Intercontinental Cry (IC) today released Tabasará Libre, a pilot web documentary (webdoc) produced as part of IC Investigations (ICI).
The webdoc is being made available to the public several weeks ahead of schedule because time is running out for the Ngäbe and campesino communities on the banks of the Tabasará River in western Panama.
As IC reported on April 8, the Honduran-owned energy company, GENISA, is almost ready to activate the controversial Barro Blanco dam. This means the communities who have fought long and hard for the project’s cancellation are in danger of being forcibly evicted from their homes.
The 28.84 megawatt dam is being constructed by GENISA on the Tabasará River in the Province of Chiriquí. Although located in Chiriquí, the dam will have a disastrous impact on Ngäbe communities inside the Comarca Ngäbe-Bugle and campesino communities also living on the banks of the river.
Once the gates are closed and the reservoir is filled, the subsistence fishing practices of all nearby Ngäbe and campesino communities will take a severe hit; cultivable land will be irrecoverably lost and the Ngäbe themselves will lose their school, their cultural centre and two sets of ancient petroglyphs that are of considerable cultural and archaeological importance.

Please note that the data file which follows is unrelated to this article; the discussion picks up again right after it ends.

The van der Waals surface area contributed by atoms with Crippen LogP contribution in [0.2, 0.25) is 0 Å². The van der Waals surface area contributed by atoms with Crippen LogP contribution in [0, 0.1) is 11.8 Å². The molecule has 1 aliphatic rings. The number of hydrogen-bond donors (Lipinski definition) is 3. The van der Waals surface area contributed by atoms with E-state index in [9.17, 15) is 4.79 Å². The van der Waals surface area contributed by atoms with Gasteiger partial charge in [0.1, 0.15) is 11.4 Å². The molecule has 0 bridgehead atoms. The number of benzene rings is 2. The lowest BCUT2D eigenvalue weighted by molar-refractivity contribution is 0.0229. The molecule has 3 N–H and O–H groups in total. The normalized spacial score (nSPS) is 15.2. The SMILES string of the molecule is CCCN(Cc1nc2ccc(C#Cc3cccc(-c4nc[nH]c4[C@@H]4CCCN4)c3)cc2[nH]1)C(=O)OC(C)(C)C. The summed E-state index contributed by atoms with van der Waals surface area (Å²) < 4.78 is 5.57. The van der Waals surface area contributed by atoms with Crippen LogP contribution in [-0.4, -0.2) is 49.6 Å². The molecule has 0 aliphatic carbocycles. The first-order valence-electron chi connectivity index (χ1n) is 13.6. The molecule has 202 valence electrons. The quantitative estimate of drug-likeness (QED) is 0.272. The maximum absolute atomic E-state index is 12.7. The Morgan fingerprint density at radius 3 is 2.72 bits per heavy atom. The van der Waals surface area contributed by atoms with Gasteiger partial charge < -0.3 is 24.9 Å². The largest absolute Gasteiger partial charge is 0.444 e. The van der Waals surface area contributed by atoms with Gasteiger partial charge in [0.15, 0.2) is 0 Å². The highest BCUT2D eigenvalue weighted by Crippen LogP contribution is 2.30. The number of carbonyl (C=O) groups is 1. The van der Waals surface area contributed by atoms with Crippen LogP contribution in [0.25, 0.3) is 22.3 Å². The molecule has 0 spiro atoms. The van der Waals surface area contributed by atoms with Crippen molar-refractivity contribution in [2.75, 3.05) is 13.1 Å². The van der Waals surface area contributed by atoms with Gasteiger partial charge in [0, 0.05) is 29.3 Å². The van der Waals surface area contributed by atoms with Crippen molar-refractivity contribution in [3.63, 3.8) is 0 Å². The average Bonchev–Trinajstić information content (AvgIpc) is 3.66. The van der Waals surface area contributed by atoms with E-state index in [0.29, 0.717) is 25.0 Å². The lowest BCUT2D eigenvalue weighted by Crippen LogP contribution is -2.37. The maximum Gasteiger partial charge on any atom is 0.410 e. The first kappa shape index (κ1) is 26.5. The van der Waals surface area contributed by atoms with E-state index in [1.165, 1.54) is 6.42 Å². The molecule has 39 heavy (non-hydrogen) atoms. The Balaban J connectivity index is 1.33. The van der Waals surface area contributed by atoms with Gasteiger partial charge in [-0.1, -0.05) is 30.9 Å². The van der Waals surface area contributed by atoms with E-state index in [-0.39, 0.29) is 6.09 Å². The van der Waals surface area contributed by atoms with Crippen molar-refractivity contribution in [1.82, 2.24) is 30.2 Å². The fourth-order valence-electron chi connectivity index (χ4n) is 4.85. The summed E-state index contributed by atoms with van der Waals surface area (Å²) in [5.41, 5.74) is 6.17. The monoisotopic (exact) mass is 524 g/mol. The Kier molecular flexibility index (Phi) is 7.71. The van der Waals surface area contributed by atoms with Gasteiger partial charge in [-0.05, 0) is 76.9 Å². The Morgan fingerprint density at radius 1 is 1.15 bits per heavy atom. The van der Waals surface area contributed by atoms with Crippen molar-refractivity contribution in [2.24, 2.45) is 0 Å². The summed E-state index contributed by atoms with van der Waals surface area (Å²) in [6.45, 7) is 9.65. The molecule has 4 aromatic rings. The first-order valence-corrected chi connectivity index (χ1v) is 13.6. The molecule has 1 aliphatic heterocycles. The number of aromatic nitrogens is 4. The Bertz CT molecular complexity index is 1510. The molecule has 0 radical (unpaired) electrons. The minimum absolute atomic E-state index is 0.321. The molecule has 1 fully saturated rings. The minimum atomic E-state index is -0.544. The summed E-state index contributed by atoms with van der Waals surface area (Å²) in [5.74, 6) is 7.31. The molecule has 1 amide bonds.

Tabasará Libre uses digital interactive technology to combine text, maps, videos and photos to explore the social, cultural and environmental impact of the Barro Blanco dam, the project’s proponents and the communities’ resistance.
Tabasará Libre is at its heart a call to action. The Tabasará River communities are urgently calling on the international community for support. Information on how viewers can support the communities is provided in the webdoc.
“IC has stood alongside the Ngäbe since 2013. In fact, we’re the only news org in North America to consistently cover their struggle,” said John Schertow, IC’s Editor in Chief. “Our reporters have walked along the Tabasará River. They have listened as children speak in the tongue of the ancestors and they have stood on the frontlines as the Ngäbe are criminalized for saying ‘no’. We offer this humble webdoc to our Ngäbe and campesino friends in solidarity.”
The webdoc can be found online at TabasaraLibre.com
John Ahni Schertow, IC Editor in Chief – firstname.lastname@example.org
Indigenous Peoples are putting their bodies on the line and it's our responsibility to make sure you know why. That takes time, expertise and resources - and we're up against a constant tide of misinformation and distorted coverage. By supporting IC you're empowering the kind of journalism we need, at the moment we need it most.